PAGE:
EB: I was really just sort of journaling about my life at the time. It was a coping mechanism. But as the unbelievable experiences started to rack up, I realized: well, this could be a book. A few years later, behold: Eightysixed. Definitely one of the best accidents to happen to me!
SP: Did you have a specific reader in mind when you were writing Eightysixed? Do you think it can appeal to a wide audience, ie., people not in their twenties or people who have never lived in the “big city”?
EB: For a fact, I know this book has been read and related to by everyone from a pastor’s daughter to a middle-aged Mormon, and everyone in between. The book is ultimate a story about love and hope and the funny way the world helps you find yourself when you’re feeling lost. Between all the one-liners and hot messes, it truly does something for the soul.
SP: I always wonder what people are going to write about once they’ve written a memoir… Some writers continue in the genre by focusing on other parts of their lives and some gravitate towards fiction or journalism, etc. What does the future of writing look like for you?
EB: It will be a hard road now that my life has settled down. I’m three weeks away from getting married (cue the freak-out) and I’m a homebody with my two rescue pitbulls. The days of pimps and bottle service are over for me! So next on my writing docket will be a work of fiction called “Six Months”. What do you think it’s about?
SP: So far Eightysixed has been a tremendous success (and will continue to be, I’m sure!). What advice do you have for up-and-coming  writers as far as navigating the publishing world?
EB: Get used to the word “no” in all its various forms, and just remember that it only takes one yes. Maybe it’s to and from yourself in the form of self-publishing, or maybe your manuscript will land in the hands of someone who truly “gets it”. You’ve got to be patient and go with  your gut.

Special thanks to Emily Belden for stopping by! Please check out her website at and don't forget to pick up your copy of Eightysixed: Life Lessons Learned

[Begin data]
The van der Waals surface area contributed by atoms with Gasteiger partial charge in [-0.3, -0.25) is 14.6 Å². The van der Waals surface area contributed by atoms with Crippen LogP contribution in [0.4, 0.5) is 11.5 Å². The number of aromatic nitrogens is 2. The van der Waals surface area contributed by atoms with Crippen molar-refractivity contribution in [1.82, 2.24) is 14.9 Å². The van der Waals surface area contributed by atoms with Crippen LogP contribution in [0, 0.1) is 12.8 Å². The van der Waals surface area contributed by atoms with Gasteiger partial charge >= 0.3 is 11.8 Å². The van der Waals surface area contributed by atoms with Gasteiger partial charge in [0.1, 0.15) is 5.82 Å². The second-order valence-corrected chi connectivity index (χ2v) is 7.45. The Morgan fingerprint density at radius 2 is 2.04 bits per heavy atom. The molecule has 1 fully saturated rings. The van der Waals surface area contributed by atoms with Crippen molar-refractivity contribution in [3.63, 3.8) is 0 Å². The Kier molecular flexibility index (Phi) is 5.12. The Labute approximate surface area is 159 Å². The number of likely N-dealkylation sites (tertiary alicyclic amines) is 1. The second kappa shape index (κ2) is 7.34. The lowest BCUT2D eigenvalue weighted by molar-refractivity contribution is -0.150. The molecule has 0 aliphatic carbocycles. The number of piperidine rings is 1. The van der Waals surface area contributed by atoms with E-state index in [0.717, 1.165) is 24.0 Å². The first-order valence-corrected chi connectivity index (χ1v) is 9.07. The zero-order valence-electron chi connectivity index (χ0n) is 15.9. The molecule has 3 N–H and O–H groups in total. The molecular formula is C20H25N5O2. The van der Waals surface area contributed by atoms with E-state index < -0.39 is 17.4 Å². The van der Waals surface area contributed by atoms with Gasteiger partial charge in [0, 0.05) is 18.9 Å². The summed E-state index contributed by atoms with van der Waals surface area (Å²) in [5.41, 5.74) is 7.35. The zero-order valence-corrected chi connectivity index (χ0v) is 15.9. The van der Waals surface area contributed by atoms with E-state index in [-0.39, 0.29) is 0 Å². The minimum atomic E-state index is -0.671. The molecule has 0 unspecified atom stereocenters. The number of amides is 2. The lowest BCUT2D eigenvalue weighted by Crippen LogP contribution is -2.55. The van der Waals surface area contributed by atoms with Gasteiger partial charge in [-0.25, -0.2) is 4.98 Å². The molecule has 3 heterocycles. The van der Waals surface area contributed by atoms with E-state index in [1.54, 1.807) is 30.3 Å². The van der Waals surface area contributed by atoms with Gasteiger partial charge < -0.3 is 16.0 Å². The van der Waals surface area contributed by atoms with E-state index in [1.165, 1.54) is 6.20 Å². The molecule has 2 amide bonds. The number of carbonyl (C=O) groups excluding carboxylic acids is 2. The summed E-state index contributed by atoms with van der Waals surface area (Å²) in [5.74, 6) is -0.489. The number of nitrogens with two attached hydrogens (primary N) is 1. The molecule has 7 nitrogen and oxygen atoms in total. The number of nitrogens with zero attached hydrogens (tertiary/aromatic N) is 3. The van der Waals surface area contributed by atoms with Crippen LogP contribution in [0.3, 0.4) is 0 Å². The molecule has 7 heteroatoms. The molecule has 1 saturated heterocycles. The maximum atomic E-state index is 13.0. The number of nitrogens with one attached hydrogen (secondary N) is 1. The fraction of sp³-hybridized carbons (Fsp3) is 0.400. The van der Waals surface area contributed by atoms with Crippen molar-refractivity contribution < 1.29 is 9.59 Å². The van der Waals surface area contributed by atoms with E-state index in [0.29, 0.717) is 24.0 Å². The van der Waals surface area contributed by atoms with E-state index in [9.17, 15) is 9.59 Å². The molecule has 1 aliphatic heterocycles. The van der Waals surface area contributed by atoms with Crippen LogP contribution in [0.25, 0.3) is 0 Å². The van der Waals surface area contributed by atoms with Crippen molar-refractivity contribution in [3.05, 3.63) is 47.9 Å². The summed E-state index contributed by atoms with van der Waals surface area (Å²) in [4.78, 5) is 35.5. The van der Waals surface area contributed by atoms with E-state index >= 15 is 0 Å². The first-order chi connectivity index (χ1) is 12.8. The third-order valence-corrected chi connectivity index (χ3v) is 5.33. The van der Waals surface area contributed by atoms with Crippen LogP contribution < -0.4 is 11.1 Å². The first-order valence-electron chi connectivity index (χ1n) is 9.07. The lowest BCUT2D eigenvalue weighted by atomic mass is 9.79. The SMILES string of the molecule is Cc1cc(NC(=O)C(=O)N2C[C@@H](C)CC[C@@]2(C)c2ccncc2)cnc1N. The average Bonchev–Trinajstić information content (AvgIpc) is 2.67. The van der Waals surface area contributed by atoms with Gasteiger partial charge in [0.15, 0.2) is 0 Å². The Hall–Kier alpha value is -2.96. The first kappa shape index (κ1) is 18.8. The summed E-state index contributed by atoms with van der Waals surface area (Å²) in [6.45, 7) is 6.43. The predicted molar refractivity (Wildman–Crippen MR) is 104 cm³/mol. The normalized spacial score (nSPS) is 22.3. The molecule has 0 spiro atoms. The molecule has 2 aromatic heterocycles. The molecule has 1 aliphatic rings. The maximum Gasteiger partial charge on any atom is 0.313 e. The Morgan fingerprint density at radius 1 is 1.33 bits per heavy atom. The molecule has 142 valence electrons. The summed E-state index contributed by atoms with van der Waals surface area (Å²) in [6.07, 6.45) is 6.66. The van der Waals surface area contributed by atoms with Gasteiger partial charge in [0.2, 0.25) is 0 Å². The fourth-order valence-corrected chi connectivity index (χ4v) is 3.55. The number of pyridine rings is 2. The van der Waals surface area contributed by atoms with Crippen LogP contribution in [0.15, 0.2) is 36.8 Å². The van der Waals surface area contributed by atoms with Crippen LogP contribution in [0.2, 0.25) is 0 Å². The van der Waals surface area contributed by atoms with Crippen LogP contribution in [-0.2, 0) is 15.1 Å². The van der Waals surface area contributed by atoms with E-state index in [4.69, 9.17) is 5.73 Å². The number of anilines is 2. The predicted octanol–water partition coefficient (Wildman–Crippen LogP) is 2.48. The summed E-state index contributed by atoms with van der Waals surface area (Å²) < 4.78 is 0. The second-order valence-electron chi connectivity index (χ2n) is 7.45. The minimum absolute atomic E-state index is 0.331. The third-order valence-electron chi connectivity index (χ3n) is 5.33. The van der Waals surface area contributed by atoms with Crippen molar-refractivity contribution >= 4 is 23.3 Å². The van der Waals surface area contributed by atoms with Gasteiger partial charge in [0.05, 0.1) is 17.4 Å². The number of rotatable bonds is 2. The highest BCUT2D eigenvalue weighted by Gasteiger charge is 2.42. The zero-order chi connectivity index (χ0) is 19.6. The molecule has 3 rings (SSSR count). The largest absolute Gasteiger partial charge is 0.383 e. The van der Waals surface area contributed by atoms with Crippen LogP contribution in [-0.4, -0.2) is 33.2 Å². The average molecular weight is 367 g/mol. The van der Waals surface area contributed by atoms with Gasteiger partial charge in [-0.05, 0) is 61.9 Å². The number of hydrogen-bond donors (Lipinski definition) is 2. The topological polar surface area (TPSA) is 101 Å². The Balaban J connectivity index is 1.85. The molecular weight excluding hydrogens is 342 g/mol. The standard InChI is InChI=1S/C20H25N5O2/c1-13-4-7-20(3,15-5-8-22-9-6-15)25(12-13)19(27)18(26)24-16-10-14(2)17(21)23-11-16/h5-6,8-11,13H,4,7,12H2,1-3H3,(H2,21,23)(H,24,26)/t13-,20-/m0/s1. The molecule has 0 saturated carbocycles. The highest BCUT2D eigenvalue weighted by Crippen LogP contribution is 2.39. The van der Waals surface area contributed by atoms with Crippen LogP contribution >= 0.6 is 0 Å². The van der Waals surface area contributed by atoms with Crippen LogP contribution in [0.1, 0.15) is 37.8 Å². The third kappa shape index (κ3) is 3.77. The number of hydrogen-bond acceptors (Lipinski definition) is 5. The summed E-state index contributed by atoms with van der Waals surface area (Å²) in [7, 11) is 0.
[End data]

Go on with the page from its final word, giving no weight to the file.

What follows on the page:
Friday, April 11, 2014

Book Review: Leonard Chang's Crossings

I think that the complex genre of "literary thriller" is often misappropriated, but if you're searching for a perfect example of a book in this category, you need look no further than Leonard Chang's 2009 novel Crossings.

Why is this book literary? Because the stark language is mesmerizing in its simplicity and its power. Because the characters are difficult, complicated, and heartbreaking. Because the reader is transported to a world that is terrifying and tender, a Pandora's box wrenched open in the first chapter and taking the entire novel to (possibly....) be slammed shut. Because cliches are absent and rawness abundant, because the story is more important than the plot.

Why is it a thriller? Because I couldn't put it down. I read the second half in one setting, ripping through the pages, because I HAD to know what was going to happen to the characters. I became so caught up in the fate of the characters that it was all I could do to not skip ahead so I could find out, for God's sake, how the characters were going to untangle themselves from the hopeless web they were all caught up in.

It's been a while since I've read a book that I felt had momentum, driving me forward to read just one more chapter (!), and I was greatly appreciative of Chang's ability to lure me in with his literary treatment of characters and then keep me reading with his fast-paced and twisted plot. Crossings is a  true literary thriller, and, at the end of the day, simply one hell of a good book.

Wednesday, April 2, 2014

Obsession and Writing and Camille Rose Garcia

Hands down, Camille Rose Garcia is my favorite artist of all time (I even have a piece of her artwork tattooed on me...) and here's why:

I'm not exactly sure when and where I was when I first discovered Garcia's work, but I can remember the feeling I felt. Like someone had reached deep down into my subconscious and dragged out everything that I loved and feared, everything that moved me, and then captured all of those feelings in paint. It was intense, slightly disturbing and ultimately thrilling. I felt like I had been in love with Garcia's artwork forever. 

And while I neither read nor write fantasy, I definitely feel that Garcia's work has had an influence on my writing. Her work is dark, brutal and yet whimsical. She explores the depths of what people want, what people need and what is ugly about humanity. But there are also so many beautiful messages of hope. She's not afraid to cross lines and blend conflicting ideas for the sake of the image and for the feeling she wants to convey. I would like to believe that in a way, I do the same with words. 

If you like these pieces, please check out more of Camille Rose Garcia's artwork at